Some have suggested Maduro might try to ease tensions with Western investors and the US government. Yet hours before Chavez’s death, Maduro alleged that “imperialist” enemies had infected the president with cancer, and he expelled two US diplomats accused of conspiring with domestic opponents.
A victory by Capriles, 40, a centrist politician who calls Brazil his model for Venezuela, would bring big changes and be welcomed by business groups, although he would probably move cautiously to lower the risk of political instability.
“This is not the time to stress what separates us,” Capriles said in a condolence message, calling for unity and respect for the loss that many felt after Chavez’s death. “There are thousands, maybe millions, of Venezuelans asking themselves what will happen, who even feel fear ... Don’t be scared. Don’t be anxious. Between us all, we’re going to guarantee the peace this beloved country deserves.”
Condolences from Latin American leaders
Military commanders pledged loyalty to Maduro, who will be Venezuela’s caretaker leader until the election. Soldiers fired 21-gun salutes in barracks across Venezuela at 8am to honour Chavez.
It was not immediately clear where Chavez would be buried. He had ordered a striking new mausoleum built in downtown Caracas for the remains of independence hero Simon Bolivar, his inspiration, and it is due to be finished soon.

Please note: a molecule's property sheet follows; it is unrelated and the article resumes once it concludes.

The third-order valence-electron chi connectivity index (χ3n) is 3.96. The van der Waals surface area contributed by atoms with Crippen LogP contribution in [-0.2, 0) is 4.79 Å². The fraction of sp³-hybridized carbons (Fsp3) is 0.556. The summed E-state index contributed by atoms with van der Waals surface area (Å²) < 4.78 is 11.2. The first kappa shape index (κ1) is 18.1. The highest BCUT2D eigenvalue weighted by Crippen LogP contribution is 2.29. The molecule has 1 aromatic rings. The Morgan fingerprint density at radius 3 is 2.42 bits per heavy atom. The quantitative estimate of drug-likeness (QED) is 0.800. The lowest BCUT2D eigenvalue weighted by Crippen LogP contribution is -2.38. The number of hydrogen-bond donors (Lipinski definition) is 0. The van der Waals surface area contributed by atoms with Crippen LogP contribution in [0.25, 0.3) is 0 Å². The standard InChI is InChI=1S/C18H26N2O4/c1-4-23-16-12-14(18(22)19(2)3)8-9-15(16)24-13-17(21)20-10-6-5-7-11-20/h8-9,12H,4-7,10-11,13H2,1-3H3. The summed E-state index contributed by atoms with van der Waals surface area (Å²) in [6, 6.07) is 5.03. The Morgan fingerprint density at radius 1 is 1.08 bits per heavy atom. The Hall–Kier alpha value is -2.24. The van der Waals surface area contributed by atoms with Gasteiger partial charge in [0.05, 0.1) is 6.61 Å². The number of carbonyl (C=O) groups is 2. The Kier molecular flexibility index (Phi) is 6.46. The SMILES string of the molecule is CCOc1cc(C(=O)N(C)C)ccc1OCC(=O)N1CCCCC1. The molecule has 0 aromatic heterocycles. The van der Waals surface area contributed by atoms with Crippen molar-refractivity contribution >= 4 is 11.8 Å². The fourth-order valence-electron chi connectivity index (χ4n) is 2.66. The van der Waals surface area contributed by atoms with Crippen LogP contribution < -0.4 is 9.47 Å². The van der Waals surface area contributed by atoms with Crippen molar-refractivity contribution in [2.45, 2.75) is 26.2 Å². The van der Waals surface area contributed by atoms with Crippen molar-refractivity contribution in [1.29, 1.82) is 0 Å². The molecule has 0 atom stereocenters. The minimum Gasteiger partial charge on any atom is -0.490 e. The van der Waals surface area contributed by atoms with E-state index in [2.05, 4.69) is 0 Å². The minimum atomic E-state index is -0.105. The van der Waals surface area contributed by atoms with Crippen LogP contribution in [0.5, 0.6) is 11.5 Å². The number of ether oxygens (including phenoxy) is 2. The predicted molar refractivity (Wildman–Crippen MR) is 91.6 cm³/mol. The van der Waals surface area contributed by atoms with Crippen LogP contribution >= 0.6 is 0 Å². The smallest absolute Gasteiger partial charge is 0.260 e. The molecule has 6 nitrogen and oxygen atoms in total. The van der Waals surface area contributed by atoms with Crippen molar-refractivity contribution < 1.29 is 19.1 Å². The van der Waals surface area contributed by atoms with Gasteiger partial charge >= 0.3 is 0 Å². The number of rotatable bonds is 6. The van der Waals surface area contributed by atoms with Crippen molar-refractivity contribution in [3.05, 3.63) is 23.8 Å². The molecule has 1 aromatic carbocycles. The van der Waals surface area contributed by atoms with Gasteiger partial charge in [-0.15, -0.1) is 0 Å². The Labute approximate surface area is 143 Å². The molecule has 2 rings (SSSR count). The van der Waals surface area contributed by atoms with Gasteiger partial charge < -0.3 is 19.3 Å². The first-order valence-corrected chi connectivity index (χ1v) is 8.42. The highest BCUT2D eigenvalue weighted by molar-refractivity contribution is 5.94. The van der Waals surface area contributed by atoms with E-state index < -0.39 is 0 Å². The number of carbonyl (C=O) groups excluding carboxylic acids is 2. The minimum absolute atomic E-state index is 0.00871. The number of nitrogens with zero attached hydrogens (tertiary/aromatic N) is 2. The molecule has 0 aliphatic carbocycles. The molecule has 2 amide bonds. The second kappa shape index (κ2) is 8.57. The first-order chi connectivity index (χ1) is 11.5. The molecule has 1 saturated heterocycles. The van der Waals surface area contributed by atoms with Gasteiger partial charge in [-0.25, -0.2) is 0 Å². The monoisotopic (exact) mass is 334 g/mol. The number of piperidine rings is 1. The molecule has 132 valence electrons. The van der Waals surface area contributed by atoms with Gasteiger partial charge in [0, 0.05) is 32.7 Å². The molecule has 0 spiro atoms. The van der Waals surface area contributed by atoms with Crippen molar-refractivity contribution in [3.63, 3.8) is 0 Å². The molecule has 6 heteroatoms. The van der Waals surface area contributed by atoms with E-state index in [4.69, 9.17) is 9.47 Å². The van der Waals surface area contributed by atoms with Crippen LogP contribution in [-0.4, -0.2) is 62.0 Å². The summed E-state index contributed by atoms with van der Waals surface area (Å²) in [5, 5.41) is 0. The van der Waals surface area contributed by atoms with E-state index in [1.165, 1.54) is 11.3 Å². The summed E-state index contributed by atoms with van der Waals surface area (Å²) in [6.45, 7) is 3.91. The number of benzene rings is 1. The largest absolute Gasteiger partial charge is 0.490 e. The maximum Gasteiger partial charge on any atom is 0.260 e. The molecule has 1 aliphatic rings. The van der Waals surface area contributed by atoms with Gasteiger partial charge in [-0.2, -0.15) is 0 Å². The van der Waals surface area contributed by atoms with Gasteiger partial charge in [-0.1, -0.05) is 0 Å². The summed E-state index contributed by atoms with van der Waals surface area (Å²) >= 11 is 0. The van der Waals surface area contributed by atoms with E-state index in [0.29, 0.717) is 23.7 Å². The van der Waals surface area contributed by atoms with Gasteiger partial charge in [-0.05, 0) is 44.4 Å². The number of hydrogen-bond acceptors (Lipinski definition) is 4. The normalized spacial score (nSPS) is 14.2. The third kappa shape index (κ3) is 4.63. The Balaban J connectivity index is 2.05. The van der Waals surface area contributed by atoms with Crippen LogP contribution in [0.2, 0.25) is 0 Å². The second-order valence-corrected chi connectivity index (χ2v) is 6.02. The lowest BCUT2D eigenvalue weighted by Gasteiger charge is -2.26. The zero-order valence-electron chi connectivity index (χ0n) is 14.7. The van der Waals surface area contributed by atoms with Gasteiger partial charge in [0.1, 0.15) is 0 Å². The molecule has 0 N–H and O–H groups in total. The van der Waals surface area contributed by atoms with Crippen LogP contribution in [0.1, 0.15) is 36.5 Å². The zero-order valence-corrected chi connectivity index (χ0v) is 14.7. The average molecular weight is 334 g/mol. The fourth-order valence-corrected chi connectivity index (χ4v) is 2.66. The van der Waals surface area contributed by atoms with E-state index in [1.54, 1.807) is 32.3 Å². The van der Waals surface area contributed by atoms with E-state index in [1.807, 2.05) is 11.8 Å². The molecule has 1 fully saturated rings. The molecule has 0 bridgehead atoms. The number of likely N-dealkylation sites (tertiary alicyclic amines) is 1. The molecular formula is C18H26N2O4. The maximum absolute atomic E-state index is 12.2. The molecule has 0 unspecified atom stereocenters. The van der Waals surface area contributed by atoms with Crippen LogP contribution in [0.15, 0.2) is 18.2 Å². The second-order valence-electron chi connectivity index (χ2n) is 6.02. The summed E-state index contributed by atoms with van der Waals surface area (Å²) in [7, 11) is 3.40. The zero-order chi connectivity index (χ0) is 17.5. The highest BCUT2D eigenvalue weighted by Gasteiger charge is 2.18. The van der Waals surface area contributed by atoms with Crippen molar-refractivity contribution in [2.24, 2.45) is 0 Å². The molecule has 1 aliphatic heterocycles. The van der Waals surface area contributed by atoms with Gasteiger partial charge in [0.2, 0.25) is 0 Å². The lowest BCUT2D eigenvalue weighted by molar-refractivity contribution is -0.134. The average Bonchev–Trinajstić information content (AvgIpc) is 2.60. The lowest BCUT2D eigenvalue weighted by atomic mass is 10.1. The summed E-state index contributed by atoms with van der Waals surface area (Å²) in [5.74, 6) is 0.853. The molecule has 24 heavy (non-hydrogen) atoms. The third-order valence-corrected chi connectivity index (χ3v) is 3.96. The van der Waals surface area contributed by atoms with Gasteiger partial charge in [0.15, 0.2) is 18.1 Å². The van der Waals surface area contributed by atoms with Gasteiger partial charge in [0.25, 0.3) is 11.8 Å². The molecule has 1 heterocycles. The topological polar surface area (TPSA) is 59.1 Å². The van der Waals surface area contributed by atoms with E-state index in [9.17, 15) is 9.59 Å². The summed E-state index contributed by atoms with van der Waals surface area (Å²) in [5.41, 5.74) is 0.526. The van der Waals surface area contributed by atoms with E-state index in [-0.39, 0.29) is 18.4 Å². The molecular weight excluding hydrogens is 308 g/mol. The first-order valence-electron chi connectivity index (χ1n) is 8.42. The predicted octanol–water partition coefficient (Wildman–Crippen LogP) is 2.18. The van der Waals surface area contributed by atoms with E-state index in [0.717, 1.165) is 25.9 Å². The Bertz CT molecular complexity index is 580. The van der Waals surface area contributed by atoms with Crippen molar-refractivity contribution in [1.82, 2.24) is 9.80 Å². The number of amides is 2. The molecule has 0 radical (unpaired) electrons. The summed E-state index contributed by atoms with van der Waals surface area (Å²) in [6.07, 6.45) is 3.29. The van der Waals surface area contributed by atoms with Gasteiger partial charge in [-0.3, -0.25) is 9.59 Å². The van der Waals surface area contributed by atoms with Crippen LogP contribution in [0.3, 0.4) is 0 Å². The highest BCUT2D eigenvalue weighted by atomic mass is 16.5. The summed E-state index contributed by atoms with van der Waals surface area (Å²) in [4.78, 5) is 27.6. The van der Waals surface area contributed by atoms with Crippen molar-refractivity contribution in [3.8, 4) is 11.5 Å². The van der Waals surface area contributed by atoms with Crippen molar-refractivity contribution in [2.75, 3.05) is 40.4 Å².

Much of Caracas was quiet overnight, with streets deserted, especially in wealthier districts. Many shops locked their doors in fear of looting as news of Chavez’s death spread. There were long lines outside gasoline stations.
Hugo Chavez (1954 - 2013)
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Meanwhile, condolences flooded in from around the world -- ranging from the Vatican and the United Nations to allies like Iran or Cuba.
Several Latin American leaders declared three days of national mourning Wednesday, including President Dilma Rousseff of Brazil and Chilean President Sebastian Pinera.
Presidents Cristina Kirchner of Argentina, Evo Morales of Bolivia and Jose Mujica of Uruguay travelled to Venezuela to attend the funeral.
US President Barack Obama was cautious in his reaction to the death of a man who put his country at loggerheads with Washington, saying his administration was interested in “developing a constructive relationship with the Venezuelan government”.
(FRANCE 24 with wires)
Venezuelan media pay tribute to Hugo Chavez
"The people cry for Chavez," wrote the centre-left Venezuelan newspaper "Ultimas Noticias" on its front page.
Venezuelan daily "Tal Cual" published a black-and-white photograph of Hugo Chavez in traditional obituary style.
The headline on Venezuelan business paper "El Mundo" implies that the country's leftist politics will outlive Hugo Chavez. "The beginning of chavism without Chavez," it reads.
The oldest sport newspaper in Venezuela, "El Meridiano", also paid tribute to the late leader.
"Pain, doubt and uncertainty," reads the front page of "El Norte", a regional daily paper.
Argentine newspaper "Clarin" published a front-page picture of Chavez with a shaven head, reminding readers of the Venezuelan president's prolonged treatment for cancer.
Date created : 2013-03-06